holster 1 front 1holster 1 rearholster 1 detailThe 1st Issue Holster, pistol substituted a wooden “cotton reel”, secured into the open muzzle section with dome-headed brass nails. The Ammunition pocket was still fitted with a hooded flap. This Holster is maker marked "M.E. Co." and dated 1922. From the Terry Hawker Collection, photographs © Terry Hawker 2010.





holster 1 det 21 w 1919More details of the 1st issue Holster. The splendid picture far left shows Terry's Holster with his Webley Mk. VI, the type of revolver for which it was made, There has been quite a bit of discussion regarding the colour of this Holster, which has clearly not been blancoed, but seems to have a green, or olive shade instead of the expected khaki. Of course, after nearly 90 years, colour is always a questionable criterion, but in our experience Mills webbing doesn't usually turn green and darken like this. In the photo near left, Terry has shown his 1922 Holster next to a W.E. Pattern 1919 one. One suggestion is that this Holster may have been intended for the Irish Army, who ordered a substantial amount of W.E. Pattern 1908, in a special shade of green, in 1922-23.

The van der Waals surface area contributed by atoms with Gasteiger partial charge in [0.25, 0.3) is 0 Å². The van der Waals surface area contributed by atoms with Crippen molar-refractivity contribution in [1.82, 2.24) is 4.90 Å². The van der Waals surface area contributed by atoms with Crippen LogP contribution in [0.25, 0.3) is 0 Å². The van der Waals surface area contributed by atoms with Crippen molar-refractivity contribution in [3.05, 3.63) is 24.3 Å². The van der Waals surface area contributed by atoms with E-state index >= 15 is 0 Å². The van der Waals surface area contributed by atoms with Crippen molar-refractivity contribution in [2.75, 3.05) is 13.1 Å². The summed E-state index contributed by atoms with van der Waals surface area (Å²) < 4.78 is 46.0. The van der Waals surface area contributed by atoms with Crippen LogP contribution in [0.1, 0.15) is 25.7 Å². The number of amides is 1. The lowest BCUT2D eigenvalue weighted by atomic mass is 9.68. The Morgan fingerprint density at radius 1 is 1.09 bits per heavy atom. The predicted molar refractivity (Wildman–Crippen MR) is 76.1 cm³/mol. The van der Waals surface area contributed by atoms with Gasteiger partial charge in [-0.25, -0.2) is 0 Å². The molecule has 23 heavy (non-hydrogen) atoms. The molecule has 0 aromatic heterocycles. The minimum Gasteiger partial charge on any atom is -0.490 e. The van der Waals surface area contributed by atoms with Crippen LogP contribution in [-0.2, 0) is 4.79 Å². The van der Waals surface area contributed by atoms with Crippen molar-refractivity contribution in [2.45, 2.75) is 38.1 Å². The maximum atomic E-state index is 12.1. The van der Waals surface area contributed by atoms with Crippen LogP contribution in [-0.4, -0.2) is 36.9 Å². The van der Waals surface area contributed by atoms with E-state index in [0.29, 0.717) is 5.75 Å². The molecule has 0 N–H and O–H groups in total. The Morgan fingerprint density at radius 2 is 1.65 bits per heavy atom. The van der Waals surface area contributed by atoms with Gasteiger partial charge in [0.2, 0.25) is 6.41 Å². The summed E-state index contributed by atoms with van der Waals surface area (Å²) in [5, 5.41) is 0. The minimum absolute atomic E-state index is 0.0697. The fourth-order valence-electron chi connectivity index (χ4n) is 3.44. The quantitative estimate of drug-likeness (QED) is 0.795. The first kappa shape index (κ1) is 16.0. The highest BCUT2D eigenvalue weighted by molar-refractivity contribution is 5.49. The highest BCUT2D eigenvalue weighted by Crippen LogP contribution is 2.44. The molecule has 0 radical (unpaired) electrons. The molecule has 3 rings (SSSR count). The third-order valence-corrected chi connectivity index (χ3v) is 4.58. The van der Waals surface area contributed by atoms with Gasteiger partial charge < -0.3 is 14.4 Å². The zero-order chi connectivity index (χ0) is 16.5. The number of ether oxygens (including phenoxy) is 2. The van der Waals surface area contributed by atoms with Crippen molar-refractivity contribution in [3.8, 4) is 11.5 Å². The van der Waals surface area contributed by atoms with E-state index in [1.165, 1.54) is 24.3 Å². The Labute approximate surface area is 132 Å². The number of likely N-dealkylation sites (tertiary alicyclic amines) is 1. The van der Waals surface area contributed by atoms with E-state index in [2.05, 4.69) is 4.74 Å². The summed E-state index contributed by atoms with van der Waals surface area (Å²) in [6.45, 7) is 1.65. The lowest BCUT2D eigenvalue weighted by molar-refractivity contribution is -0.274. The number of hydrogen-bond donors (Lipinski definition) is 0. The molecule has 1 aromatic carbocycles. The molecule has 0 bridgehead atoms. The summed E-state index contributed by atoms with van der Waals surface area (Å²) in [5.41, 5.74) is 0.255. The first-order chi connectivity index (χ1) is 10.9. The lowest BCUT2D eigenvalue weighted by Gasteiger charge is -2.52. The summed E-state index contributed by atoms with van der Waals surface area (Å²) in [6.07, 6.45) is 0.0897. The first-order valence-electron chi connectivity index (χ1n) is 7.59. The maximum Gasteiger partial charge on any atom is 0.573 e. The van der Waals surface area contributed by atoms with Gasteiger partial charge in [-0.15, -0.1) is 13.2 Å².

holster 2 frontholster 2 rearBy 1927, the 2nd Issue had been introduced, with a box-lid fitted to the Pocket. This example is maker marked "M.E. Co." and dated 1927. From the Nick Wall Collection, photographs © Nick Wall 2009.





2nd 2 front2nd 2 rear2nd 2 detailAnother 2nd issue Holster, this one maker marked ""M.E. Co." and dated 1933. This presumably means that the transition from "cotton reel" to web muzzle cap took place 1933-35. Does one of our readers have a W.E.I.O. Holster that will narrow that gap? This example from the Graham Tweeddale Collection, photographs © Graham Tweeddale 2010.





3rd 1 front 13rd 1 front 23rd 1 rearAround 1935, noted from other web Holsters, the “cotton reel” was abandoned for a 3rd Issue form. The circular section cotton reel was changed to a stiffened, ovaloid web muzzle cap. This 3rd issue Holster is maker marked "M.E. Co." and dated 1936. From the Chris Pollendine Collection, photographs © Chris Pollendine 2010.